Promoters hope fans will hold onto tickets for postponed shows rather than ask for refunds. As of now, only about 5% of patrons have requested refunds.
Indie venues are the essential base of a successful local music scene, and of the concert business as a whole, where touring bands start off small before moving into bigger rooms and lucrative festival dates.
Johnny Brenda’s, in particular, is a seminal music venue. It’s not an accident that the rise of the Philly rock scene and the national attention for The War On Drugs, Kurt Vile, and Hop Along coincides with its arrival at Girard and Frankford.
“When I was first making music in my house in Fishtown, the dream wasn’t to play in a huge arena,” said Adam Granduciel of Grammy-winning The War On Drugs.
“It was to play Johnny Brenda’s. To play the M-Room,” citing a long-gone Girard Avenue dive. The Drugs played their first-ever show at JB’s, and have returned to the venue repeatedly long after they’ve outgrown the room.
“It’s the place you go to see your friends or celebrate a great rehearsal," Granduciel says. "It’s like so many places that cemented a neighborhood full of people who make art and music.”
During a livestream on Saturday, Adam Weiner of Philly band Low Cut Connie preached on the importance of indie venues.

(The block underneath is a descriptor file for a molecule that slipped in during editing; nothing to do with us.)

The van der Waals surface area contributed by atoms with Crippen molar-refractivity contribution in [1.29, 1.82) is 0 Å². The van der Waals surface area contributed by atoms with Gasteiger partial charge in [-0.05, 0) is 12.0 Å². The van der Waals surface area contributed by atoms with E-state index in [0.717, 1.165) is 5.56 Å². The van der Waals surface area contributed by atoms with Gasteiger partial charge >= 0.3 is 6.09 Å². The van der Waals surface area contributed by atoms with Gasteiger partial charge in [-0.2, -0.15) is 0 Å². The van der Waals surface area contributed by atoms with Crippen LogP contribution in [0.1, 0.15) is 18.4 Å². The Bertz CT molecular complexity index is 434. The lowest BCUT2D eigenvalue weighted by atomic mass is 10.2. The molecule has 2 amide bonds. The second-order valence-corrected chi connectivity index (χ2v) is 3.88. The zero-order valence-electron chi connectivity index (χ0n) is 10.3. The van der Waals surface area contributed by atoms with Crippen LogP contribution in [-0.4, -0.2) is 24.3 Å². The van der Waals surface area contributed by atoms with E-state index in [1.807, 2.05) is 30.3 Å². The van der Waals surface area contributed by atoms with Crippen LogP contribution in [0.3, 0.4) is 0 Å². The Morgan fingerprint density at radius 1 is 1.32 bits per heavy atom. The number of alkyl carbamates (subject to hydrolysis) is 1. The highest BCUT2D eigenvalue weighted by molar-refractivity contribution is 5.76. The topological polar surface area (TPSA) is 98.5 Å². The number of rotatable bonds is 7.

“I want to support these bars, these little clubs that helped us when we were coming up,” he said, shouting out Ray’s Happy Birthday Bar in South Philly. “These small businesses are at risk. We’re all in this together.”
“These people need help now,” said Greg Seltzer, founder of the nonprofit Philly Music Fest, scheduled for World Cafe Live, MilkBoy Philly, and Johnny Brenda’s in September.
The attorney and music fan has taken action by giving out $250 microgrants to musicians and venue staff in need, distributed from money he’s raised and out of his own pocket. (Applicants can email him at firstname.lastname@example.org.) So far 65 grants have gone out. “It seems like this might be the best way to get real cash in the hands of musicians," he said.
Sean Agnew owns indie R5 Productions and books Union Transfer and Boot & Saddle, which he co-owns with AEG Live subsidiary The Bowery Presents. He worries that his clubs, and others, won’t make it if some normalcy is not restored by June.
For venues and promoters who can hold out, it’s going to be a busy fall. Agnew says that at the 1,200-capacity Union Transfer, “it looks like we won’t have one day off from September to December.”